New Multitudes arises from a distinctly unusual multi-faceted collaboration. The initial entry in the centennial celebration of Woody Guthrie's birthday began as a Gob Iron project helmed, as was Death Songs for The Living (Transmit Sound/Legacy Recordings, 2006) by Jay Farrar and Anders Parker. Given access to the Guthrie archives by Woody's daughter Nora, the duo began marrying original music to selected lyrics of the iconic folksinger from which point the project broadened into what became the New Multitudes project including Jim James, nee Yim Yames, of My Morning Jacket and Will Johnson of Centromatic and Monsters of Folk.
The deluxe edition of that album contains a second cd that, short as it is, with a playing time of just over thirty minutes, nevertheless holds its own weight in proportion to the main production. It works as both the Gob Iron sequel and an adjunct to New Multitudes, in part because the packaging of the double cd-set extends the graphics in proportion to the extra music. Enclosed in the same earth tones as the streamlined set, the lyrics, in both printed form and reproduced in Woody's own handwriting, are interspersed with the man's own artwork. Thus, the item morphs from a piece of product, singular as it may be, into a unique item worth owning as a piece of history on its own terms.
A mere snippet of acoustic guitar and harmonica sounds, written and performed by Parker, invokes the spirit of Guthrie and serves as a gateway into a world where the truth of traditional music becomes palpable. "Jake Walk Blues," like "Old Kokaine," describes people and places struggling to overcome an almost overweening despair or, as Parker states "I Was a Goner" ...'of the gonest times...'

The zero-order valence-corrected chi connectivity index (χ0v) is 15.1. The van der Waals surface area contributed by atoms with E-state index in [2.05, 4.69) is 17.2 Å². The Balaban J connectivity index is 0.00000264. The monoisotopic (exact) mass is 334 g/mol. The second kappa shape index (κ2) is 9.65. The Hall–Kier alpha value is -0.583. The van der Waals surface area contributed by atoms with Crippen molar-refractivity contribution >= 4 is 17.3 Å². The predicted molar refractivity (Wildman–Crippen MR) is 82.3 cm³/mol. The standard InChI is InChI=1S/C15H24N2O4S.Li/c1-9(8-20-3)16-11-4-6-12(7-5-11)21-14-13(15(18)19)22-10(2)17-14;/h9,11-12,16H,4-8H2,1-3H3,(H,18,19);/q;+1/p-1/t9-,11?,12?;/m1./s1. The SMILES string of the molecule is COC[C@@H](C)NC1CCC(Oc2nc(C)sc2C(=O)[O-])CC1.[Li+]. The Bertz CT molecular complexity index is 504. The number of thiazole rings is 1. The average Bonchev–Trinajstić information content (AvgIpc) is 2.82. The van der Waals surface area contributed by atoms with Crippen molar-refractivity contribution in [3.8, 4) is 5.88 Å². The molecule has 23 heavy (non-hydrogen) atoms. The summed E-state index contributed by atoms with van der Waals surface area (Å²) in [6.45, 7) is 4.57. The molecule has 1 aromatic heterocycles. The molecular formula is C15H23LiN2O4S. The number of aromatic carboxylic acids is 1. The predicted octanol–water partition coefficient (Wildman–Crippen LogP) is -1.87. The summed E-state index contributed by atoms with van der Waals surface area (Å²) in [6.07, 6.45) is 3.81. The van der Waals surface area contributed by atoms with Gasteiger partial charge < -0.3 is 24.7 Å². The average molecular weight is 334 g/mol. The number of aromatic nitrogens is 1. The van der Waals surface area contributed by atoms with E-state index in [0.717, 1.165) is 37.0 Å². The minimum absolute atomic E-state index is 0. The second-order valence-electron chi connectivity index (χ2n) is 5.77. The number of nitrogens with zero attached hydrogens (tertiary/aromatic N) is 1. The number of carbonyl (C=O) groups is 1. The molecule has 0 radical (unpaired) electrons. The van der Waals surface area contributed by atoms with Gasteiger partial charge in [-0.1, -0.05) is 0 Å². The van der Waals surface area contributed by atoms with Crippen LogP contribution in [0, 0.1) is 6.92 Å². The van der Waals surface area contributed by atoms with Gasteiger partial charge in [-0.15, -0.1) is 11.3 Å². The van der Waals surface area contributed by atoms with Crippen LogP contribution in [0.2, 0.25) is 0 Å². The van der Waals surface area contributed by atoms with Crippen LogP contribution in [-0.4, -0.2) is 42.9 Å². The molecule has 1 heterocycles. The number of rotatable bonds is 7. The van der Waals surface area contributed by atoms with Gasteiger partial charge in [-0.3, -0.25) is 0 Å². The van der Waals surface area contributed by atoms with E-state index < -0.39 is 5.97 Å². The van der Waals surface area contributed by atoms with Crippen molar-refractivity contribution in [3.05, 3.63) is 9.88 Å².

Great albums such as New Multitudes pivot on a self-created circular logic, a motif apparent here in this track's connection to the very first cut on the main cd, "Hoping Machine." The judicious use of familiar production tools such as echo deepen the ghostly air there is representative of the discipline within all this spare, no frills music. Evocative melodies invoke the very desire for something better, which in turn enlivens and enlightens the spirit-and these performances-with a willful optimism so persistent it enters a realm as spiritually tangible as the bittersweet emotionalism of "Careless Reckless Love."
Sacrilegious as it may sound, then, New Multitudes' original music is arguably as memorable as the words of Woody Guthrie that lent inspiration to its creation. Thus, while "Old LA" carries some of the same edgy guitar textures that appear elsewhere on the album, the clarity of Parker's voice, especially as it meshes with his comrades,' furthers its resonance beyond this individual track, all the way heart of the project.
Radiating clarity of thought and emotion throughout that is emblematic of all great music, New Multitudes also reaffirms the timelessness of the modern folk genre upon which Woody Guthrie was so influential.
CD 1: Hoping Machine; Fly High; My Revolutionary Mind; VD City; Old L.A.; Talking
Empty Bed Blues; Chorine; Careless Reckless Love; Angel’s Blues; No Fear; Changing
World; New Multitudes. CD 2: Around New York; Jake Walk Blues; Whereabouts Can I
Hide; Old Kokaine; I Was A Goner; San Antone Meat House; Dopefiend Robber; World's
On Fire; When I Get Home; Atom Dance; Your Smile Cured Me.
Jay Farrar: vocals, guitar, harmonica; Will Johnson: vocals, drums, guitar; Anders Parker:
vocals, guitar, drums; Yim Yames: vocals, bass, guitar.
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